In the Management Sciences for Health’s (MSH) “Global Health Impact” blog, Barbara Ayotte, director of strategic communications at MSH, reports on a luncheon discussion on the London Summit on Family Planning, held in Boston in November. She notes, “Boston-area international health and development groups — MSH, Pathfinder International, John Snow, Inc. (JSI), Ibis Reproductive Health, and the Women and Health Initiative at Harvard School of Public Health (HSPH) — came together” for the event, and she quotes several speakers (12/11).
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“Afghan women are frequent victims of abuse, despite some success by authorities in prosecuting rape cases, forced marriages and domestic violence under a three-year-old law, according to a report [.pdf] issued Tuesday by the United Nations,” the Associated Press reports (Reichmann, 12/11). “Enacted in August 2009, the Afghan legislation criminalizes and specifies punishments for acts such as child marriage, forced marriage, selling and buying women under the pretext of marriage, giving away a woman or girl to settle a dispute, forced self-immolation, rape and beating,” VOA News notes (Gul, 12/11). For the report, “[t]he U.N. collected information from 22 of Afghanistan’s 34 provinces over a 12-month period ending in September to find out how existing laws protecting women were being implemented,” Al Jazeera writes (Latifi, 12/12).
In the U.N. Foundation Blog, Gretchen King, director of the Lutheran Malaria Initiative (LMI), examines the efforts of LMI to “mobiliz[e] U.S. Lutherans in the global effort to end malaria deaths in Africa.” She writes, “While much of our campaign has focused on U.S. Lutherans, recently LMI held its first advocacy day on Capitol Hill,” adding, “We shared with several members of Congress and their staffs the work of LMI, the importance of continued U.S. bilateral funding for anti-malaria programs, and strong support for the Global Fund to Fight AIDS, Tuberculosis and Malaria” (12/11).
“Global efforts to reach the ‘three zeros’ for women and girls — zero new HIV infections, zero discrimination and zero AIDS-related deaths — are gaining momentum,” Michelle Bachelet, executive director of U.N. Women, Michel Sidibe, executive director of UNAIDS, and Jennifer Gatsi Mallet, executive director of the Namibia Women’s Health Network, write in an Inter Press Service opinion piece. “Much of the progress we have seen is underpinned by the work of women living with HIV,” they write, detailing some of the progress. “Despite these gains, our efforts for women and girls remain inadequate — a message amplified by women living with HIV from around the world in the new report ‘Women out loud,'” the authors state.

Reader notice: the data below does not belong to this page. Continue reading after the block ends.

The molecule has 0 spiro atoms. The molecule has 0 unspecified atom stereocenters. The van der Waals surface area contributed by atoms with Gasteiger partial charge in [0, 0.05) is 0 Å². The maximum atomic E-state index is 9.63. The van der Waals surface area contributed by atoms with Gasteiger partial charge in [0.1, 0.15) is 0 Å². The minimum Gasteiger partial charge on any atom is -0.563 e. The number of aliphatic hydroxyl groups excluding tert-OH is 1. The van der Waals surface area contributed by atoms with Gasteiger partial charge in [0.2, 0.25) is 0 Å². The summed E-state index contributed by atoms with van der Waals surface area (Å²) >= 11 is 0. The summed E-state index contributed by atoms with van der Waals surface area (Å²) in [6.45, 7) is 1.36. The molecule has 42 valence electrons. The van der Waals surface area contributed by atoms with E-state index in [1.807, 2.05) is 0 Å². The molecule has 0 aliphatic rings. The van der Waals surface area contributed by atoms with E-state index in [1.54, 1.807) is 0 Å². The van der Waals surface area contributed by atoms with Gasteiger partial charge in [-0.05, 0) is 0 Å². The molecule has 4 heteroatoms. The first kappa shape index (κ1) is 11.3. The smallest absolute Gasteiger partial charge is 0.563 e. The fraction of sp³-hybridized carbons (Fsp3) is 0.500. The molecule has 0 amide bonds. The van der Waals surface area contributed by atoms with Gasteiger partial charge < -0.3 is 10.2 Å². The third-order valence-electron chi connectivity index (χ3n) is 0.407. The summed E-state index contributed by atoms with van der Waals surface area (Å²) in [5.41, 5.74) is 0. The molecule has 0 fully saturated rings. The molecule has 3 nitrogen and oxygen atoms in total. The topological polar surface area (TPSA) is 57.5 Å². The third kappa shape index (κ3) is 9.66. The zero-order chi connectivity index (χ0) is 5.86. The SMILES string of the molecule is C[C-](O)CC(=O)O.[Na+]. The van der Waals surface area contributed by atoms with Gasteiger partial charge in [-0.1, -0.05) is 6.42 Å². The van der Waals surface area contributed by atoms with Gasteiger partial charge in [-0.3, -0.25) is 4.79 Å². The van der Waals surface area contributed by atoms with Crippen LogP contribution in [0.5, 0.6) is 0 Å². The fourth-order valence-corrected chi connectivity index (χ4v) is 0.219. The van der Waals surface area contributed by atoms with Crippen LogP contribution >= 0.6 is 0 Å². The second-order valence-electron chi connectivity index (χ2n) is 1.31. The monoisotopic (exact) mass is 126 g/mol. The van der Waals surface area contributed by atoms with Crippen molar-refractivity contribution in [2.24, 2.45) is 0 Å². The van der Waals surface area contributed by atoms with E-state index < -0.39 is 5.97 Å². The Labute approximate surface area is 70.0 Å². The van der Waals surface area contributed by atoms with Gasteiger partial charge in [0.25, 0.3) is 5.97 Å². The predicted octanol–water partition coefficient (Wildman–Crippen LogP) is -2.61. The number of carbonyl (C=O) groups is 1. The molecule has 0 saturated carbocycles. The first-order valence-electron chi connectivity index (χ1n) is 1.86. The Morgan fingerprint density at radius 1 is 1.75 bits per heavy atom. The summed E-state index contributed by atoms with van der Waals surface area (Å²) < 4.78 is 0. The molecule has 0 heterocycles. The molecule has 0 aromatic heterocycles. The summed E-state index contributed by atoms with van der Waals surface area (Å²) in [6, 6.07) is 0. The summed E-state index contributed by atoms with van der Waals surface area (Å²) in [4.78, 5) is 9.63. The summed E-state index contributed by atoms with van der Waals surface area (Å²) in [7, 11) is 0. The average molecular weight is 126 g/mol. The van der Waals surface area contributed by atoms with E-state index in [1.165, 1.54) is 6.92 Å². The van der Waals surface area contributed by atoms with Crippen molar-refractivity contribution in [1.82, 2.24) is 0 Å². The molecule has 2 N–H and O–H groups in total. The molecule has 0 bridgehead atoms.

“Canada’s foreign aid agency will work with Grand Challenges Canada in a bid to bring ideas for health innovation to the developing world, International Co-operation Minister Julian Fantino says,” the Globe and Mail reports. “Fantino announced the partnership with the federally funded group Tuesday morning as he opened a multi-day Grand Challenges Canada meeting in Ottawa,” the newspaper notes, adding, “Fantino used his opening speech to tout Canada’s contribution to maternal and child health through its landmark Muskoka Initiative and call for new ideas that can help increase maternal and child survival.”
IRIN examines efforts to recruit Madagascar’s traditional midwives, called “matronnes,” to “a campaign to get women to deliver in clinics or hospitals, part of a move to lower maternal and newborn death rates.” The country, which has the highest adolescent fertility rate in Africa, has a “moderately high” maternal mortality ratio, despite having “dropped from 710 deaths per 100,000 live births in 1990 to 240 per 100,000 live births in 2010,” the news service notes. IRIN describes how health centers and non-governmental organizations are working to provide better maternal and newborn health care by convincing traditional midwives to accompany women in labor to clinics, where skilled birth attendants can attend to them (12/12).